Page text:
• Cameron Vale

            I don’t see how my description differs from what was put on screen, or how the narrative is unreliable or nonlinear. I purposely avoided being specific about the extent of the supernatural angle and Donnie’s instrumentality in the ending, because the movie itself did the same. I don’t care what the writer/ director says it means, and I don’t understand why you do, since you complained more than once about movies that don’t stand on their own. And each of your alternate interpretations are better than Kelly’s canonical version.

    • James Elfers

      Further why are you attacking me when Winston O’Boogie himself wrote “After two confusing, overindulgent films (cult favorite Donnie Darko, the not-so-cult favorite Southland Tales)” Why not attack him for not “getting” Donnie Darko? Next time try READING the articles BEFORE responding to the comments. Otherwise you look like an idiot.

    • Wow, I was not aware of all that. I knew Kelly grew up in Virginia… it’s the same reason Donnie Darko is set in Virginia in the ’80s. But I didn’t know the husband and wife in this movie are basically his parents with different names. You’re right, it doesn’t make a whole lot of sense, and he seems to be visualizing a scenario where his dad shoots his mom?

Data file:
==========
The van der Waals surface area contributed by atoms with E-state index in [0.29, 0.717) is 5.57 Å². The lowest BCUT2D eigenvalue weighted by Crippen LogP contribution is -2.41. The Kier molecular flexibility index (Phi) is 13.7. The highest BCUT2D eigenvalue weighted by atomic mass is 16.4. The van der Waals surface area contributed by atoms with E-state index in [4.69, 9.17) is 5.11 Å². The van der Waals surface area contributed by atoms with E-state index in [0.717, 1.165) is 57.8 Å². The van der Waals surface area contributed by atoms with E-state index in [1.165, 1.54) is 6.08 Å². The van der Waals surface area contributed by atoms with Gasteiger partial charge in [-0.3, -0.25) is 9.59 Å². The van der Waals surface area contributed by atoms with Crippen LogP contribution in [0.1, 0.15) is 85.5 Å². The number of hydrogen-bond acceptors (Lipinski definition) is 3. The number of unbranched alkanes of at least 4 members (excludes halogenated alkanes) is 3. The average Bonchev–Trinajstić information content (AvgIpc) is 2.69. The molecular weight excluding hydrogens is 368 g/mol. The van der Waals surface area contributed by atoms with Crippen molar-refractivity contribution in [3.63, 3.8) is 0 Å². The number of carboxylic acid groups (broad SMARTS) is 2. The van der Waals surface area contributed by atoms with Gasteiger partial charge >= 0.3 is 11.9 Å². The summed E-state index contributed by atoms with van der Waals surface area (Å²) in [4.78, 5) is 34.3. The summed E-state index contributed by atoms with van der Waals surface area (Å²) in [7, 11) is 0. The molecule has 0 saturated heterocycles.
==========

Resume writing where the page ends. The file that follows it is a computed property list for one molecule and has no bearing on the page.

This might be of interest, NASA posted an article about Kelly’s parents while The Box was being filmed there http://www.nasa.gov/centers/langley/news/researchernews/rn_producersparents.html

  • Black Doug

    I need to post the Funny or Die spoof of “The Box”, one of my favorite parodies ever. http://www.youtube.com/watch?v=bHvDS-MlIBU

    • Yeah, that was pretty funny. Though, maybe it’s just cathartic for me, because after reading the original short story, then watching the Twilight Zone episode, then seeing The Box again, my dream in life was for someone to just cut through all the crap and push the damn button already. It reminds me a lot of how the ending of Four Rooms does the same thing with the premise of an Alfred Hitchcock Presents episode.

      • James Elfers

        Even Kelly realized that he had to make it a period piece, With the explosion of “reality television” and instant fame in the internet age people today will do ANYTHING for fame and wealth. Presented with the box today few folks would hesitate to push the button immediately. Only a thoroughly morally grounded person would hesitate, and THOSE sort of folks are considered uncool and backward by the media and by the current generation. What was an interesting and thought provoking puzzle to Richard Matheson and his generation has little relevance in the age of the Kardasians. .